Undergraduate: Lycoming College 2014
Minor: Environmental Science
Graduate & Doctoral: Louisiana State University 2018
What’s she researching? Emily has been studying how sunlight impacts pesticide exposure in organisms such as crayfish.
Current Job: Louisiana State Research Associate
Favorite Food: Macaroni & cheese
FRN Experience: Emily joined the sustainability committee at Lycoming College as a freshman with her interest in environmental studies. In 2013, she attended the Pennsylvania Environmental Resource Consortium (PERC) Conference where a student presented about FRN and was inspired to bring this to Lycoming College. PERC is an organization designed for higher education organizations in Pennsylvania to take action towards a sustainable future through conferences and resources.
Today, Lycoming College has recovered over 40,000 pounds of food. When reflecting on how far her chapter has come since 2014, she recalls that her first few recoveries were between 15 and 30 pounds of food. They also could only pick up and deliver the food, due to hesitation from dining. “We weren’t allowed to go into the kitchen or behind the counter.” It took a team effort and multiple conversations to build the trust required for a strong food recovery program. Emily and her teammates would stay until the dining hall closed and talk with the staff to connect with them on a more personal level. The chapter would write thank you cards and pitch in for a gift card to show their appreciation. Over time, those acts of kindness and investments in relationships added up. The FRN Lycoming Chapter is now entirely responsible for the food recovery — from packaging to delivering the food.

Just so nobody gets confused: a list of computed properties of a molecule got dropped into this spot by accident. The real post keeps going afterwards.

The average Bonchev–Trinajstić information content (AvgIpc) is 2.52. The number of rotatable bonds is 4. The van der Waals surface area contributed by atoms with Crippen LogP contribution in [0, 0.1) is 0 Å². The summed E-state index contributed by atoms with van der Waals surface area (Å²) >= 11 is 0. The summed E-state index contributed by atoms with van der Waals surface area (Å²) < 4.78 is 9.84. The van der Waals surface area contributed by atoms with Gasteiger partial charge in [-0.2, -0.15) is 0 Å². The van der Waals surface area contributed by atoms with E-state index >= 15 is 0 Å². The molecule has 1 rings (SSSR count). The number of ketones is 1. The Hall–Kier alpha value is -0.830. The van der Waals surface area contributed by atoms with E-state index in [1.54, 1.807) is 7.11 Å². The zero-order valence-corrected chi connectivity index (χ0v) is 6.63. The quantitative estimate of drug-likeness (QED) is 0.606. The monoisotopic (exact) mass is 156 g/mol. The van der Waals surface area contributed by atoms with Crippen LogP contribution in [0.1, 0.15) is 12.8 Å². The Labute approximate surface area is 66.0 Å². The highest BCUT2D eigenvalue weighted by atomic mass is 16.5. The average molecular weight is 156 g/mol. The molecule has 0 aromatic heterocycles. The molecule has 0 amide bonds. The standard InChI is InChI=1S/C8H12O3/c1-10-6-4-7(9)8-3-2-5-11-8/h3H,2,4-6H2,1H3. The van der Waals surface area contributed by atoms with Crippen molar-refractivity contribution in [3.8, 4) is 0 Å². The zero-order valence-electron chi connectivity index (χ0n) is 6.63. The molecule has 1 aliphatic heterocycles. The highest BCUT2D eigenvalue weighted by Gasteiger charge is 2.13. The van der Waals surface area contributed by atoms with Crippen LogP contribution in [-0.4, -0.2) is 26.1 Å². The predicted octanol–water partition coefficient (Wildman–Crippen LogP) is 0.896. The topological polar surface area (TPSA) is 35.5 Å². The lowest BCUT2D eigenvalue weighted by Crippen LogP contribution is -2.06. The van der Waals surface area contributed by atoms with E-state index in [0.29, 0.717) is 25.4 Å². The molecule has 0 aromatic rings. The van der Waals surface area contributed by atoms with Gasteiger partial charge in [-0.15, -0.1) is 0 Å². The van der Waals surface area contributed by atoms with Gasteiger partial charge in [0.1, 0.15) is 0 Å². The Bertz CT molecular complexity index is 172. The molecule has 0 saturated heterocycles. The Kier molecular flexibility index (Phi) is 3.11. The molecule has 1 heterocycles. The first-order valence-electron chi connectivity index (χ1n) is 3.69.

“No matter the size of the school or number of pounds recovered, every action matters.”
What is your favorite memory from FRN?
We (Lycoming FRN Chapter) would recover bread from a local market. One day in the summer, there were only three loaves of Italian bread. When I picked up the bread and took it to the American Rescue Workers food pantry, I told them that I was sorry that we only have a few loaves of bread today. They were still grateful and said thank you, but as I turned around to walk to my car, I can hear them cheering "We got the good bread today!"
What is one piece of advice that you would give to CHIPs & FRN Chapters?
That having an advisor is key to keeping the chapter intact after your time; they can help with talking to other faculty members and leverage difficult situations. It is honorable to be part of a network where we want to action to change the food system, but it cannot be done alone.
Emily stays up to date with what her chapter is doing through social media. LSU, where she received her doctorate degree and is now working, also has an active FRN chapter. While she hasn’t had a chance to be involved directly, she encourages her student assistants and others on campus to be involved. Spreading the word about FRN is part of the solution to reducing food waste. The more people that are educated on the topic and how to fix it the better.
What is she up to now?
Emily received her Ph.D. in Environmental Sciences in December 2018. She is currently preparing to move to North Carolina to continue her post doctoral research. In her spare time, she enjoys fishing with her fiancé, going to the dog park with their german shorthaired pointer, Fenn. Emily also enjoys baking, riding her Peloton spin bicycle. When she has time to read anything other than science, it is books about the nonprofit sector and recycling. Emily recommends reading Begging for Change by Robert Egger, after hearing him speak at the 2014 Food Waste & Hunger Summit.
Fun Fact: After reading Begging for Change, she was not only inspired by the author, but also got the same heart tattoo on her middle finger as him.
When asked about the future of FRN and sustainability: Emily would like to see more reusable materials and for styrofoam to be completely eradicated from campuses. However, she thinks that FRN and the movement are headed in the right direction of reducing food waste and helping end hunger across the country. Emily said it best, “No matter the size of the school or number of pounds recovered, every action matters.”
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